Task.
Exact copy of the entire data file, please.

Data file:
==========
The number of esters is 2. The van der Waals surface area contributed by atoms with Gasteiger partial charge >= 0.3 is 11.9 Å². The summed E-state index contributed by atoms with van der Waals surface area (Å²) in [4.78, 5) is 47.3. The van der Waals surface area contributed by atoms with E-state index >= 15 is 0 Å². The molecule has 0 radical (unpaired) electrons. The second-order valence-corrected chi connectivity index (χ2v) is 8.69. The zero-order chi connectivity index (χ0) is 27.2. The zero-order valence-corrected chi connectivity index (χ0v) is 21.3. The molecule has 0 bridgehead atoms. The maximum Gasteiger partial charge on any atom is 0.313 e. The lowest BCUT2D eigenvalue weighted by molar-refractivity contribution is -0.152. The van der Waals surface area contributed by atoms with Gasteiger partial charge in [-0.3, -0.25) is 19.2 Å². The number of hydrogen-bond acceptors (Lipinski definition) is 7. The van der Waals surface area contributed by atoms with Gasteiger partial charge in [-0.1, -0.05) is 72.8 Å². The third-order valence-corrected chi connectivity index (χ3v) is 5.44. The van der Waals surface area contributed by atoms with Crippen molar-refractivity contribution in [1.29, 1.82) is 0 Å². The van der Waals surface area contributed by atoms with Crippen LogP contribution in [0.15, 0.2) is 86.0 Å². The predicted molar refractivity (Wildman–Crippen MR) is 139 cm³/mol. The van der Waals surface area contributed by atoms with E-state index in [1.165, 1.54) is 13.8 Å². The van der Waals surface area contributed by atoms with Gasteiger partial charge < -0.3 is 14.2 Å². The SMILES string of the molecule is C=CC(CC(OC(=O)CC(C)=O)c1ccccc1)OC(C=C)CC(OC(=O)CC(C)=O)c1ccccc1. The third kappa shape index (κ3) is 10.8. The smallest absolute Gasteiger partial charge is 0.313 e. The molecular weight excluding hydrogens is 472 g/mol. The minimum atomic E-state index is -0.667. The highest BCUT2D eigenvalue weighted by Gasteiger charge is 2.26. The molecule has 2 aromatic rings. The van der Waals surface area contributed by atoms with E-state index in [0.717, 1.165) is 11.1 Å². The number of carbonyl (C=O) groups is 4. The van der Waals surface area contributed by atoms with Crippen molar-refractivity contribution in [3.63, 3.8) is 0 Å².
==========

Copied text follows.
The number of esters is 2. The van der Waals surface area contributed by atoms with Gasteiger partial charge >= 0.3 is 11.9 Å². The summed E-state index contributed by atoms with van der Waals surface area (Å²) in [4.78, 5) is 47.3. The van der Waals surface area contributed by atoms with E-state index >= 15 is 0 Å². The molecule has 0 radical (unpaired) electrons. The second-order valence-corrected chi connectivity index (χ2v) is 8.69. The zero-order chi connectivity index (χ0) is 27.2. The zero-order valence-corrected chi connectivity index (χ0v) is 21.3. The molecule has 0 bridgehead atoms. The maximum Gasteiger partial charge on any atom is 0.313 e. The lowest BCUT2D eigenvalue weighted by molar-refractivity contribution is -0.152. The van der Waals surface area contributed by atoms with Gasteiger partial charge in [-0.3, -0.25) is 19.2 Å². The number of hydrogen-bond acceptors (Lipinski definition) is 7. The van der Waals surface area contributed by atoms with Gasteiger partial charge in [-0.1, -0.05) is 72.8 Å². The third-order valence-corrected chi connectivity index (χ3v) is 5.44. The van der Waals surface area contributed by atoms with Crippen molar-refractivity contribution in [1.29, 1.82) is 0 Å². The van der Waals surface area contributed by atoms with Crippen LogP contribution in [0.15, 0.2) is 86.0 Å². The predicted molar refractivity (Wildman–Crippen MR) is 139 cm³/mol. The van der Waals surface area contributed by atoms with E-state index in [1.165, 1.54) is 13.8 Å². The van der Waals surface area contributed by atoms with Gasteiger partial charge < -0.3 is 14.2 Å². The SMILES string of the molecule is C=CC(CC(OC(=O)CC(C)=O)c1ccccc1)OC(C=C)CC(OC(=O)CC(C)=O)c1ccccc1. The third kappa shape index (κ3) is 10.8. The smallest absolute Gasteiger partial charge is 0.313 e. The molecular weight excluding hydrogens is 472 g/mol. The minimum atomic E-state index is -0.667. The highest BCUT2D eigenvalue weighted by Gasteiger charge is 2.26. The molecule has 2 aromatic rings. The van der Waals surface area contributed by atoms with E-state index in [0.717, 1.165) is 11.1 Å². The number of carbonyl (C=O) groups is 4. The van der Waals surface area contributed by atoms with Crippen molar-refractivity contribution in [3.63, 3.8) is 0 Å².